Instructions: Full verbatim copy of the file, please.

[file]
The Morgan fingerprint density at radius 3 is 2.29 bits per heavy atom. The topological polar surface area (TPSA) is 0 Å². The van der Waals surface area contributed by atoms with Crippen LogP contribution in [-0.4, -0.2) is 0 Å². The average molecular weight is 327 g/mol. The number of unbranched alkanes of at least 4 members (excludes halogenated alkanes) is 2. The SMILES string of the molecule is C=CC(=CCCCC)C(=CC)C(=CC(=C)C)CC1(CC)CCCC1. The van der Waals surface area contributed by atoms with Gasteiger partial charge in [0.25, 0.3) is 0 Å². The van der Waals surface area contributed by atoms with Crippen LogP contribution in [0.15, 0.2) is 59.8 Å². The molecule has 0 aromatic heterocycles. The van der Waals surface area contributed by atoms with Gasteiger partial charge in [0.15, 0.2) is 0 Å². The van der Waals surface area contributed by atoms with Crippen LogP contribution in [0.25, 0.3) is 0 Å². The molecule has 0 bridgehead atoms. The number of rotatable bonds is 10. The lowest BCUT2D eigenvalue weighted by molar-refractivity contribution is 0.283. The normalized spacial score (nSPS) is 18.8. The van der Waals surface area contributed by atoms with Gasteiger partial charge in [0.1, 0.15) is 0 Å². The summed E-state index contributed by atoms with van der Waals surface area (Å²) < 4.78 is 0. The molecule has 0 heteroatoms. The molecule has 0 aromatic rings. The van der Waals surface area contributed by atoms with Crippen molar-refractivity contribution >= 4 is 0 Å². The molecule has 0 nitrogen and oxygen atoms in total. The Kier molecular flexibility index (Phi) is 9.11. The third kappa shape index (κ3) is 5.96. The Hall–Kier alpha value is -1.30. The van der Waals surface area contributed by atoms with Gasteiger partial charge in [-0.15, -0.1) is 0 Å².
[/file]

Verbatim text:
The Morgan fingerprint density at radius 3 is 2.29 bits per heavy atom. The topological polar surface area (TPSA) is 0 Å². The van der Waals surface area contributed by atoms with Crippen LogP contribution in [-0.4, -0.2) is 0 Å². The average molecular weight is 327 g/mol. The number of unbranched alkanes of at least 4 members (excludes halogenated alkanes) is 2. The SMILES string of the molecule is C=CC(=CCCCC)C(=CC)C(=CC(=C)C)CC1(CC)CCCC1. The van der Waals surface area contributed by atoms with Gasteiger partial charge in [0.25, 0.3) is 0 Å². The van der Waals surface area contributed by atoms with Crippen LogP contribution in [0.15, 0.2) is 59.8 Å². The molecule has 0 aromatic heterocycles. The van der Waals surface area contributed by atoms with Gasteiger partial charge in [0.15, 0.2) is 0 Å². The van der Waals surface area contributed by atoms with Crippen LogP contribution in [0.25, 0.3) is 0 Å². The molecule has 0 bridgehead atoms. The number of rotatable bonds is 10. The lowest BCUT2D eigenvalue weighted by molar-refractivity contribution is 0.283. The normalized spacial score (nSPS) is 18.8. The van der Waals surface area contributed by atoms with Gasteiger partial charge in [0.1, 0.15) is 0 Å². The summed E-state index contributed by atoms with van der Waals surface area (Å²) < 4.78 is 0. The molecule has 0 heteroatoms. The molecule has 0 aromatic rings. The van der Waals surface area contributed by atoms with Crippen molar-refractivity contribution >= 4 is 0 Å². The molecule has 0 nitrogen and oxygen atoms in total. The Kier molecular flexibility index (Phi) is 9.11. The third kappa shape index (κ3) is 5.96. The Hall–Kier alpha value is -1.30. The van der Waals surface area contributed by atoms with Gasteiger partial charge in [-0.15, -0.1) is 0 Å².